Many people believe the Bible teaches they will either go to heaven or hell when they die. But are these ideas really based on the biblical truth about hell? Would a loving God vengefully torment people for all time without end?
The Bible actually reveals there is no hell as most people understand the term. The word “hell” is used in English translations, but it does not refer to an afterlife of unending torment. There will be judgment for every human being, and ultimate punishment for those who refuse to repent. But what exactly is that punishment?
We don’t automatically go on living forever, either in heaven or in hell. Death is the cessation of life—not conscious separation from God, as many try to redefine it. “For the wages of sin is death, but the gift of God is eternal life in Christ Jesus our Lord” (Romans 6:23). Those who sin, or disobey God, are not subjected to continual torture and unending pain, but they have earned death and their life will end. Ezekiel 18: 4 and 20 tell us “The soul who sins shall die” (Ezekiel 18:20).
God grants everlasting life to those who obey and submit to him. Jesus Christ said: “Do not fear those who kill the body but cannot kill the soul. But rather fear Him [God] who is able to destroy both soul and body in hell” (Matthew 10:28). So there is a “hell” of sorts—but it results in total destruction of body and soul, not life in torment while forever separated from God.
When recognizing hell isn’t eternal conscious torment, we need to make sure we don’t fall into the other ditch and think there is no ultimate punishment for the wicked. The hardened, unrepentant sinner will be thrown into a lake of fire and burned up. This is the real hellfire, but the unrepentant wicked will not burn forever in this fire. They will be quickly reduced to ashes. “‘For behold, the day is coming, burning like an oven, and all the proud, yes, all who do wickedly will be stubble....for they shall be ashes under the soles of your feet on the day that I do this,’ says the Lord of hosts” (Malachi 4:1-3).
God wants us to willingly choose His way. The desperately wicked will be punished, but not because God refuses to forgive them. It will be a conscious choice on their part to refuse God’s mercy and remain unrepentant.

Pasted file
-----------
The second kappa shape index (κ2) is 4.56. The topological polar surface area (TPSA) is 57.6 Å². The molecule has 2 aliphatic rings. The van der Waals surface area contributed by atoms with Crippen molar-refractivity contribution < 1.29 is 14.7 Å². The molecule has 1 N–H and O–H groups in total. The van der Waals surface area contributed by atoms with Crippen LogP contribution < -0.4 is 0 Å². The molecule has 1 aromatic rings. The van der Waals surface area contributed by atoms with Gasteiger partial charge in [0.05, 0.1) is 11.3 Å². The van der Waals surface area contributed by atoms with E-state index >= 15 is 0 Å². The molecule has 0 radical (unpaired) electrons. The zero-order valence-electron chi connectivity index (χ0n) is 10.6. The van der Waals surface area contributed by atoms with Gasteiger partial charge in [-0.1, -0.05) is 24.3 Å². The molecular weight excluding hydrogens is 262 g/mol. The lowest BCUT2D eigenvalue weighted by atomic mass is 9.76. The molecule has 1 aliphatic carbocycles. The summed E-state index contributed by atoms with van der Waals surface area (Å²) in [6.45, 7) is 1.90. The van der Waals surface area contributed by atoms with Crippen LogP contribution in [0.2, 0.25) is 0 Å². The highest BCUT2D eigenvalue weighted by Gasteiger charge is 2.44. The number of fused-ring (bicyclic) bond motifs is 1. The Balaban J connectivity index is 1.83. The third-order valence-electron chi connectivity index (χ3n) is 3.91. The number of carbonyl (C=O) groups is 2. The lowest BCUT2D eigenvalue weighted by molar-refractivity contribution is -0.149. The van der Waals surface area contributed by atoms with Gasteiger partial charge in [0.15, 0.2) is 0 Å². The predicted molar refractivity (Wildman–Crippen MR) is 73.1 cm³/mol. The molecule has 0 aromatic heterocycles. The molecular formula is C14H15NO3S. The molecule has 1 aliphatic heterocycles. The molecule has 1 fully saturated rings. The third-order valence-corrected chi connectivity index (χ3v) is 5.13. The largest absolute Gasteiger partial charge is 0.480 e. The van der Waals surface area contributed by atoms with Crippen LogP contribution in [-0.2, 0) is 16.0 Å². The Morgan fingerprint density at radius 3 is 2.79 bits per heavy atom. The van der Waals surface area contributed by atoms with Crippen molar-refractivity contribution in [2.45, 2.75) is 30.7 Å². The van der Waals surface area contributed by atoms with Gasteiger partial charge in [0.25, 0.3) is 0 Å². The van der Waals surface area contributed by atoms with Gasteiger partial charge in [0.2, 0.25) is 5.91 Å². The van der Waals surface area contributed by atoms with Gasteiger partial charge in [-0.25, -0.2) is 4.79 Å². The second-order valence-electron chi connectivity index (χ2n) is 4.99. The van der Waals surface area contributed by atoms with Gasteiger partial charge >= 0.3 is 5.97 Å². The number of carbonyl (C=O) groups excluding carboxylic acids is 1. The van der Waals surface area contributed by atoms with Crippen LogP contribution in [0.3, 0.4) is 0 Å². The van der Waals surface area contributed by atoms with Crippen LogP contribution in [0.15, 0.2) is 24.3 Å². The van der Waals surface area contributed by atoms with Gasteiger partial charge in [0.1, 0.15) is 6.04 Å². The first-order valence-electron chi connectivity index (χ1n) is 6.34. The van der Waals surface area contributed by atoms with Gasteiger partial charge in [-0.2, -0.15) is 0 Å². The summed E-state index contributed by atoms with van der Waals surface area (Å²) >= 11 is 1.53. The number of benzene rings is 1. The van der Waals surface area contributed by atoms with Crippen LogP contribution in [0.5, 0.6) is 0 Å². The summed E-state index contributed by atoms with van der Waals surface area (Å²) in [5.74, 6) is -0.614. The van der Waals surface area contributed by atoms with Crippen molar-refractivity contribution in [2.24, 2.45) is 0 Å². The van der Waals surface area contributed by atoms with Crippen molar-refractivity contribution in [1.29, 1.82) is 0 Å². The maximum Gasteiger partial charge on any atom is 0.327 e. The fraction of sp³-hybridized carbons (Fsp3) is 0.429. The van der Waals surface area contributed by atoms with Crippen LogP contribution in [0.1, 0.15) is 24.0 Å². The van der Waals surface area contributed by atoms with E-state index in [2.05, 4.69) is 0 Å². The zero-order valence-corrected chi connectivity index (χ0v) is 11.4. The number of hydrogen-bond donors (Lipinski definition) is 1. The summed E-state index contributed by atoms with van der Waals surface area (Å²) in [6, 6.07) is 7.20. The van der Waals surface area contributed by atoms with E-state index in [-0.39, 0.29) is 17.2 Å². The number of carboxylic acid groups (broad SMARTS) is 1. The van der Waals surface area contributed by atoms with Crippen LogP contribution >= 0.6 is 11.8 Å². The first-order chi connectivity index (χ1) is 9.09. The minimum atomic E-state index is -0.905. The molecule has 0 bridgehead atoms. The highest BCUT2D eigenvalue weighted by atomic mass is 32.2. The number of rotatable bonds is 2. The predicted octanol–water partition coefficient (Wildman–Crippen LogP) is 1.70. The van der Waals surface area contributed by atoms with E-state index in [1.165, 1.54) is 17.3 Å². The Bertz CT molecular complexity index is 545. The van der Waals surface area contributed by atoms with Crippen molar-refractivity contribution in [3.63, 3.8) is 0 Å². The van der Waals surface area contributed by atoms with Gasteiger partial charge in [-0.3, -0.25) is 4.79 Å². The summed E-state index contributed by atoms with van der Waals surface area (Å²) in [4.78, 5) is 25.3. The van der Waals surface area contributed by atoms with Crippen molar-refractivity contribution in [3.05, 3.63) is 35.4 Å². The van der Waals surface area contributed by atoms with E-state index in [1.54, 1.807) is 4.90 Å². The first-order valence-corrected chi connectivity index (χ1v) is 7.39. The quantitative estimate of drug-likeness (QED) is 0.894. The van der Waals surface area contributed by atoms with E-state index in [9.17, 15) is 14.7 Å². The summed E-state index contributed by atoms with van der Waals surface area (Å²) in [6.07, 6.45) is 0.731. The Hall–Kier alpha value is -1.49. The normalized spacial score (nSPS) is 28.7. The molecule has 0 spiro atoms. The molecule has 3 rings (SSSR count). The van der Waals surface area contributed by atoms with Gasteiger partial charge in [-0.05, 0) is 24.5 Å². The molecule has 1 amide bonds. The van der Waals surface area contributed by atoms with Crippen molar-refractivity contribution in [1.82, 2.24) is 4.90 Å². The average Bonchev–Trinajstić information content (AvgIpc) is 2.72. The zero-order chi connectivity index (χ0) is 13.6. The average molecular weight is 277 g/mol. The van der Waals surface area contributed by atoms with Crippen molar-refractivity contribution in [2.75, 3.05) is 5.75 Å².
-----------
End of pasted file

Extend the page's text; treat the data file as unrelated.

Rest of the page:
When it comes to the topic of eternal punishment and hell the most important thing to remember is that God is a God of mercy and love (1 John 4:8 and 16). Jesus Himself taught, “For God so loved the world that He gave His only begotten Son, that whoever believes in Him should not perish but have everlasting life” (John 3:16).
When God’s plan for humanity is complete, there will be no more crying, no more tears, no more sorrow and no more pain (Revelation 21:4). The final, very quick death of the hopelessly wicked in a lake of fire is an act of God’s justice and mercy.
None of the words translated “hell” in English Bibles refers to a conscious afterlife of endless torment. In fact, Scripture states there is no conscious awareness in death, and that we must be raised to conscious existence in a future resurrection (Ecclesiastes 9:5,10; 1 Corinthians 15:6,18, 20 and 51; 1 Thessalonians 4:13-14).
So what do these words translated “hell” mean?
The Old Testament Hebrew sheol is equivalent to the New Testament Greek term hades. Both these words are used in Scripture in reference to the grave—to burial in the earth.
The Greek term tartaroo, occurs only in 2 Peter 2:4. It refers here to the present condition of demons, rebellious angels, being restrained or imprisoned on the earth.
This word is the New Testament Greek form of the Hebrew Gai Hinnom, the Valley of Hinnom that ran along the west and south sides of Jerusalem. People were burned there in pagan sacrifice, and it later became a place to burn garbage. This term was used by Jesus in reference to future judgment in the lake of fire that will ultimately destroy the wicked, but there is no sense here of a fire burning and torturing forever.
Beyond Today Magazine (Jan-Feb 2018)